and in less than a year had 550 members who paid between $100 and
$1,000 to join.
In 1994, they employed Todd Richardson, an instructor in Rad-
cliffe College’s landscape design program in Cambridge, Massachu-
setts, and 14 of his students, who determined they needed at least 100
acres to meet the requirements of their garden. A failed 128-acre housing
subdivision that already had roads and underground utilities, a diverse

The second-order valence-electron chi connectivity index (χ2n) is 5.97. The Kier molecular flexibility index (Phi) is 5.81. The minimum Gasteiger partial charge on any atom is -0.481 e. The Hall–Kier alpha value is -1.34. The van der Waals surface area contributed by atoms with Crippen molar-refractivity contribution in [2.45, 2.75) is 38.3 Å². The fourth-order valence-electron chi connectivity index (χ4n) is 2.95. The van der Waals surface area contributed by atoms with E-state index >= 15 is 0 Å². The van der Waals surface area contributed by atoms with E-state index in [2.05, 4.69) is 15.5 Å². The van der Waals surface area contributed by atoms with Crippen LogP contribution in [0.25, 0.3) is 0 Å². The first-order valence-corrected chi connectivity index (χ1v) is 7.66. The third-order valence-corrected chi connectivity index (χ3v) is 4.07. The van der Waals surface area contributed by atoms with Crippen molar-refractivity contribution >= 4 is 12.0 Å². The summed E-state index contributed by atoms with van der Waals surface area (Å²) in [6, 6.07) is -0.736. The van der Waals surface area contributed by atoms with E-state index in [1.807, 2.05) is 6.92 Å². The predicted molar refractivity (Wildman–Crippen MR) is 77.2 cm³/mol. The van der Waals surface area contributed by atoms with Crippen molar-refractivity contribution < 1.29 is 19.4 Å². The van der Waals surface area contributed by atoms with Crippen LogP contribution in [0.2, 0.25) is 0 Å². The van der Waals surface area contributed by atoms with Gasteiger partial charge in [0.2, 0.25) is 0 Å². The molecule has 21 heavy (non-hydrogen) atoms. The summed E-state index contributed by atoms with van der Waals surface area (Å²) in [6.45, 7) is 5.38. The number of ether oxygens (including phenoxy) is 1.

topography, 3,600 feet of coastal frontage, two ponds, a vernal pool,
and a couple of streams would fill the bill. The group bought the land
for $500,000 using $40,000 in cash on hand and the deeds to mem-
bers’ houses as collateral to finance the rest. The sale was completed on
December 15, 1995, and they opened the gardens for trail walks.
In 2001, with a conceptual plan for a 21st-century botanical garden in hand, the board hired Tom Flood as executive director. His two-